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The state of our birds


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I've often read that Bobwhite quail were actually less plentiful in pre colonization days. I always wonder if that is true and by how much.

I've also wondered about pre colonization and timber harvest areas and ruffed grouse. Obviously early successional habitats existed from natural causes before we came along with axes and chainsaws but I wonder how the two compaired in terms of total acreage and bird numbers?

I guess in some cases I wouldn't be shocked to find that dramatic declines are only in reference to artificially created  highs. Of course you don't want to let the species keep declining if you can help it, it's just sometimes difficult to tell what reasonable expectations of overall populations should be.

I also wonder when the real underlying problem driving almost every single environmental problem we have will be talked about in the mainstream: Population growth.

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Not 'the' answer for sure nor will there an easy one...........but....

Richard Pace----Woodcock research on wintering woodcock--telemetered birds.

51% mortality attributed to owls

17% mortality arrtibuted to hunting.

Yes, only one study.  There are many others but I'm not gonna' go your homework for you.

If you don't think limiting predation increases game birds, you've been in town too long..............

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If you don't think limiting predation increases game birds, you've been in town too long..............

Limiting predation may increase game birds, but then you're @%^#ing with a much bigger balance, imo. I'm a dedicated bird hunter, but not to the extent that I'm willing to support killing owls and hawks to have more game birds for my enjoyment around (not to mention its a federal offense). Predators are essential to any healthy ecosystem, and I think the less we meddle in "managing" one species in favor of our preference for another, the better.

I'd rather put effort into advocating for more habitat protection, which I think will have a far greater beneficial impact in the big picture.

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bosco mctavitch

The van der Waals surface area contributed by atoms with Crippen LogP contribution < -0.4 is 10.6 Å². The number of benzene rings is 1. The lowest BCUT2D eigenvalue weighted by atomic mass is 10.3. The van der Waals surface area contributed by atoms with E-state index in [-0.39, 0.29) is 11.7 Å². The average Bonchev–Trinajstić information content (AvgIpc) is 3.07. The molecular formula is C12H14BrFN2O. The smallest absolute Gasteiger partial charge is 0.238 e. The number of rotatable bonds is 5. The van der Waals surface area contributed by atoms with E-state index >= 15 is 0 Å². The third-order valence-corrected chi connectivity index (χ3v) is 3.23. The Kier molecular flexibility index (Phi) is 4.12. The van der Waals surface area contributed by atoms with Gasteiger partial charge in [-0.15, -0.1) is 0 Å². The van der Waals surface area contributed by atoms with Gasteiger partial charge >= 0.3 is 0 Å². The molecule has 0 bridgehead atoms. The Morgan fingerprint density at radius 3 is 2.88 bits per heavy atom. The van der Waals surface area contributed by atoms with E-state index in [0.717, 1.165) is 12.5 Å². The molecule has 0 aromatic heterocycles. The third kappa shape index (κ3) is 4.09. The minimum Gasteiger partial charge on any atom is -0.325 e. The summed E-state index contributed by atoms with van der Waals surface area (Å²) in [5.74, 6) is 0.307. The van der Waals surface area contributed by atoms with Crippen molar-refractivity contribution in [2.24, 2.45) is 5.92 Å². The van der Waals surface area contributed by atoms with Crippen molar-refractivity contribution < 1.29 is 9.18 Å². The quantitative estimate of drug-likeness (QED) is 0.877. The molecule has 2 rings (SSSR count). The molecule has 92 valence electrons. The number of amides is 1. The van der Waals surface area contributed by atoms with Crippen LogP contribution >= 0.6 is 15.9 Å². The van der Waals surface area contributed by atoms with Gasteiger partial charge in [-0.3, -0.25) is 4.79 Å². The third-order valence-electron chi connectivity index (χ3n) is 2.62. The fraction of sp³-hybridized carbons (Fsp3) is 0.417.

Not 'the' answer for sure nor will there an easy one...........but....

Richard Pace----Woodcock research on wintering woodcock--telemetered birds.

51% mortality attributed to owls

17% mortality arrtibuted to hunting.

Yes, only one study.  There are many others but I'm not gonna' go your homework for you.

If you don't think limiting predation increases game birds, you've been in town too long..............

Of course...no one is suggesting otherwise that I can tell.  But there have been predators since Al Gore invented time itself, given a healthy population of predators and prey the amount--whether it's 51% or any other number--should be constant...witness the concurrent population cycles of ruffed grouse and goshawks.  There's a good bet that balance is off, but my suspicion is that other factors play a larger role in the CHANGES we are seeing.  Certainly the natural population of predators was suppressed over the past half-centry or more, so an increase in mortality by predadors seems to me to be a natural result of predators returning to a more natural population level...if we are to debate this I would think that debating what those natural population levels are, were, and should be is an integral part of that conversation.  Plus, it's not as if humans haven't altered the landscape through the use of agriculture, fire, etc since long before us white dudes showed up...so I suspect that arriving at a picture of the "natural" populations of predator and prey will be difficult if not impossible.

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I'm a dedicated bird hunter, but not to the extent that I'm willing to support killing owls and hawks to have more game birds for my enjoyment around (not to mention its a federal offense).

I'm not advocating breaking laws, however, laws can be changed.  If the purpose is to stop the decline of game birds, raptor control must be considered as part of the mix.  Hawks and owls have been protected since 1972, have game bird populations increased or decreased since that time?